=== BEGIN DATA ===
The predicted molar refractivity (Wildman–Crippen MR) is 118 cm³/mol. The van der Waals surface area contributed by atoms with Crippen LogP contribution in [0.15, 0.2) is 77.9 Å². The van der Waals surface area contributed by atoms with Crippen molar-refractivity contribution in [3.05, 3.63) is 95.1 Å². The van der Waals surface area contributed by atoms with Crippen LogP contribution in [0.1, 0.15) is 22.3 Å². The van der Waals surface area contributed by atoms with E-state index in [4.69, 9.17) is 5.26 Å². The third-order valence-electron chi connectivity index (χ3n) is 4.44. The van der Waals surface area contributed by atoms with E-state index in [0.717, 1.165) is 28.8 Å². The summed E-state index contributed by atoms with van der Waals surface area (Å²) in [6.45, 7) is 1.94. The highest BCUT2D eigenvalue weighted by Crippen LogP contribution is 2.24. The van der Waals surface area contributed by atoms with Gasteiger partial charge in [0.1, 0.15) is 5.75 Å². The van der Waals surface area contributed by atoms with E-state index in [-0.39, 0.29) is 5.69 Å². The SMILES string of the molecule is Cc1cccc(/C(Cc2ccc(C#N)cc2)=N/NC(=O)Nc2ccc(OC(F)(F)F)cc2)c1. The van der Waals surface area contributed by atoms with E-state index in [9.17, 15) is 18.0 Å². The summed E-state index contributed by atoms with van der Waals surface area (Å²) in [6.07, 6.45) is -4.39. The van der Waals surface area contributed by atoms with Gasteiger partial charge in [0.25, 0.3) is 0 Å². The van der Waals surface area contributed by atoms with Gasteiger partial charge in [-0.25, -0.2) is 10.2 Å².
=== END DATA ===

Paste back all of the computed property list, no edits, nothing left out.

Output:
The predicted molar refractivity (Wildman–Crippen MR) is 118 cm³/mol. The van der Waals surface area contributed by atoms with Crippen LogP contribution in [0.15, 0.2) is 77.9 Å². The van der Waals surface area contributed by atoms with Crippen molar-refractivity contribution in [3.05, 3.63) is 95.1 Å². The van der Waals surface area contributed by atoms with Crippen LogP contribution in [0.1, 0.15) is 22.3 Å². The van der Waals surface area contributed by atoms with E-state index in [4.69, 9.17) is 5.26 Å². The third-order valence-electron chi connectivity index (χ3n) is 4.44. The van der Waals surface area contributed by atoms with E-state index in [0.717, 1.165) is 28.8 Å². The summed E-state index contributed by atoms with van der Waals surface area (Å²) in [6.45, 7) is 1.94. The highest BCUT2D eigenvalue weighted by Crippen LogP contribution is 2.24. The van der Waals surface area contributed by atoms with Gasteiger partial charge in [0.1, 0.15) is 5.75 Å². The van der Waals surface area contributed by atoms with E-state index in [-0.39, 0.29) is 5.69 Å². The SMILES string of the molecule is Cc1cccc(/C(Cc2ccc(C#N)cc2)=N/NC(=O)Nc2ccc(OC(F)(F)F)cc2)c1. The van der Waals surface area contributed by atoms with E-state index in [9.17, 15) is 18.0 Å². The summed E-state index contributed by atoms with van der Waals surface area (Å²) in [6.07, 6.45) is -4.39. The van der Waals surface area contributed by atoms with Gasteiger partial charge in [0.25, 0.3) is 0 Å². The van der Waals surface area contributed by atoms with Gasteiger partial charge in [-0.25, -0.2) is 10.2 Å².